Next, walk back to the outer trail and follow it into a beautiful wooded area. As visitors enter the woods, if it is early spring, listen for the calls of the wood frog, grey tree frog and the spring peepers. Also, look at the path, observe the man-made dam and the vernal pool that was created because of it. The vernal pool here is perfect habitat for a variety of amphibians. In addition, take notice of the surrounding hemlock and white pine forest and enjoy the cool shade they provide.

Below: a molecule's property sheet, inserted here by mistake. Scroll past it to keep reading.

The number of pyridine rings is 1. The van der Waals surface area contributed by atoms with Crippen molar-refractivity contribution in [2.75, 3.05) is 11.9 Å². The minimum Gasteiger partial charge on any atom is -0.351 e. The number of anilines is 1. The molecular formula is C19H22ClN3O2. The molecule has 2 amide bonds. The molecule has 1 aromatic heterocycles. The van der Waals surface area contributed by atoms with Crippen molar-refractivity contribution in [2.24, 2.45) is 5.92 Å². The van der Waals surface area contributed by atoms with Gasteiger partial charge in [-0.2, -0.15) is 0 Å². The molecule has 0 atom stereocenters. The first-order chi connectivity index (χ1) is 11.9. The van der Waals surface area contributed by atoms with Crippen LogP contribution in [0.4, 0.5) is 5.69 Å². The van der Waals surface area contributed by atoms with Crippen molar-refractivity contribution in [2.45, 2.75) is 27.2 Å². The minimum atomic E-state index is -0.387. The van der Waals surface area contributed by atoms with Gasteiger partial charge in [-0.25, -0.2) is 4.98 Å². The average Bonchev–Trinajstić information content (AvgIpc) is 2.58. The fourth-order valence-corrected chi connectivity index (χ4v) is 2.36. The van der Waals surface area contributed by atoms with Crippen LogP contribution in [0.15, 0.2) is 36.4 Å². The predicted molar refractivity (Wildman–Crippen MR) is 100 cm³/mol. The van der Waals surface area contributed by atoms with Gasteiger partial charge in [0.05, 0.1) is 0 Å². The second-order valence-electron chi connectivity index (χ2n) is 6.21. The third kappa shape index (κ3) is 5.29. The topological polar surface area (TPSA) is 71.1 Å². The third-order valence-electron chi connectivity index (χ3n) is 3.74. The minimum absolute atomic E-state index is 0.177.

Visitors have the option to explore a trail called the Woods Loop that circles around this serene wooded area. Continue hiking through this pristine wooded section of the trail and eventually visitors emerge out into a grassy field. Be on the look out for side trails that will lead to the Constitution Pine and the next path which leads to the Chestnut Plantation. and Nut Tree Collection. This planting of chestnut trees, which were once prominent here in Maine, are used for breeding a blight resistant chestnut tree. Following this collection is the larch and green ash plantations. The larch species is the only coniferous tree that is deciduous. A good time to observe this unusual tree is in mid to late October to witness the green needles turning gold before falling to the ground.